"Analysis: After this election, Texas judicial races might never be the same" was first published by The Texas Tribune, a nonprofit, nonpartisan media organization that informs Texans — and engages with them — about public policy, politics, government and statewide issues.
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Texas elects its judges, leaving the nearly anonymous people in charge of the third branch of state government in the hands of voters who have only the vaguest idea of who they are.
It’s one of the built-in problems of running a big state. Ballots are long. Attention spans are short. Judges are almost as invisible as they are important — a critical part of government located a long way from the noisy and partisan front lines of civics and politics.
The top of the ballot gets the attention. The bottom of the ballot gets leftovers.
When a party’s candidates at the top of the ticket are doing well, it bodes well for that party’s candidates at the bottom — for the time being anyway. For at least one more election, Texans will be able to cast straight-party votes — choosing everybody on their party’s ticket without going race-by-race through sometimes long ballots.
Texas lawmakers decided last year to get rid of the straight-ticket option starting in 2020. It’s a Republican Legislature and governor and straight-ticket Democrats in Dallas and Harris and other big counties have been making early retirees of Republican judges in recent elections.
It’s easy to find supporters of straight-ticket voting in any political circle in Texas. What’s tough on a party’s judges in El Paso County might be good for the same party’s judges in Collin County. It’s popular with voters, too: nearly 64 percent of the votes cast in the state’s 10 largest counties in 2016 were straight-party votes.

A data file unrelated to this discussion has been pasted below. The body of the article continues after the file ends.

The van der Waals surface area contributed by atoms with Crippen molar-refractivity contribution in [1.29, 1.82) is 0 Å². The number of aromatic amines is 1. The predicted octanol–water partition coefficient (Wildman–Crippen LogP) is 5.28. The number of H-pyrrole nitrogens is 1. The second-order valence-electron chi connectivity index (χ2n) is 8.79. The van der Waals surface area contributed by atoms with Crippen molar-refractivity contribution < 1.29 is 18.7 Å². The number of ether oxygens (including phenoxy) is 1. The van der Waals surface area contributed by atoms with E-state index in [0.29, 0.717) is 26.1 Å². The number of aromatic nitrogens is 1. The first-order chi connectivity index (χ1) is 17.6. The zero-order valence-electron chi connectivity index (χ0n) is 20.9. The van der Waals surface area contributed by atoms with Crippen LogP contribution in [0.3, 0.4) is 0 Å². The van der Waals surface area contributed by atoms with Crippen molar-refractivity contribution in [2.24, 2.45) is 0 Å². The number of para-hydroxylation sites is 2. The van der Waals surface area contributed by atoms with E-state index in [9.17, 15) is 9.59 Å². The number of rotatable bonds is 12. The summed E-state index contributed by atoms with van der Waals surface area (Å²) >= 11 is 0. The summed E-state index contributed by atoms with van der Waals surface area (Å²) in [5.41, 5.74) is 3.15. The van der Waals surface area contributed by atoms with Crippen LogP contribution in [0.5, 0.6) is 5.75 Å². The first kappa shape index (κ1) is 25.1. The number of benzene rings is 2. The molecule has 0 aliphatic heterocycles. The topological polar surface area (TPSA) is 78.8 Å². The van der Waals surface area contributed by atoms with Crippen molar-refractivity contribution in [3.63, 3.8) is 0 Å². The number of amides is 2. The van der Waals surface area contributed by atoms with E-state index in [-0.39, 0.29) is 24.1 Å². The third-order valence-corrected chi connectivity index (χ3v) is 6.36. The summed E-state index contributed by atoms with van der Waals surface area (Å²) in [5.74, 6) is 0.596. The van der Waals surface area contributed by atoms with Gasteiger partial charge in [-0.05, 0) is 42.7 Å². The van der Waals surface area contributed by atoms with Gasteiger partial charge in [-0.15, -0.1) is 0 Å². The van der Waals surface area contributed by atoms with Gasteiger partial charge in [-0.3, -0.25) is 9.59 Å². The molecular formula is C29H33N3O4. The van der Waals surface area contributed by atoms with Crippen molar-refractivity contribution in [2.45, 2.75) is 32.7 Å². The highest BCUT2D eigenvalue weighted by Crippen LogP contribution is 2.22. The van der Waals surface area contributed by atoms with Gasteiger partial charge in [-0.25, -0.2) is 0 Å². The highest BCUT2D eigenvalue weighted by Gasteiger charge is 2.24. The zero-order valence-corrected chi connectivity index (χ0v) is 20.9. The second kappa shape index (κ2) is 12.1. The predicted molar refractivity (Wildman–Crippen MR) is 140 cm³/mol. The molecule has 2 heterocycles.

You can see why Republicans are against it now: Their straight-party votes outnumbered the Democrats in only three of those counties in 2016. And why the Democrats who now want to keep it used to hate it: Republicans dominated one-punch voting in seven of the 10 biggest counties in 2004.
And it doesn’t matter what’s happening statewide — just how the statewide candidates at the top of the ticket are doing in a particular place. When he was winning election to the governor’s office in 2014, Republican Greg Abbott was losing to Democrat Wendy Davis in Dallas County. Guess how the day went for Republicans in countywide elections there that day? With the notable exception of Republican Susan Hawk in a hotly contested race for district attorney, every Republican with a Democratic opponent lost. Those with only Libertarian and/or Green Party opponents just topped 70 percent.
Without a change in law — always possible, with the Legislature in regular session early next year — this will be the last general election with straight-ticket voting.
Which means it’s the last time judges and other down-ballot candidates will have to pin their hopes and fears on whether their party is winning.
And some of them are worried indeed. Look, for example, at that 2014 Dallas County ballot: Ken Molberg, the only Democrat running for the state’s 5th Court of Appeals, got 54.6 percent over Republican Craig Stoddart. Stoddart won in the other five counties served by the court and won the election. That’s great for candidates like him, when it holds. But Dallas County has become a fortress for Democrats — enough to rattle Republicans at the top of the ballot and to make those at the bottom quake.
The Democrats, who sat out many judicial races in previous years, have candidates this year in most races for the 5th Court and other multi-county state appellate courts that are dominated by big population centers: 1st Court of Appeals in Houston (10 counties), 3rd in Austin (24 counties), 4th in San Antonio (32 counties) and 14th in Houston (10 counties). The Democrats are counting on big blue counties for upsets. The Republicans are hoping for offsetting turnout in each court’s red counties.
When straight-ticket voting comes to an end in Texas, judges will have to win by figuring out how to drag their supporters to the bottom of long ballots. For now, they have to worry about how their fellow partisans are doing at the top of the ticket — and whether the big blue counties will spoil their chances.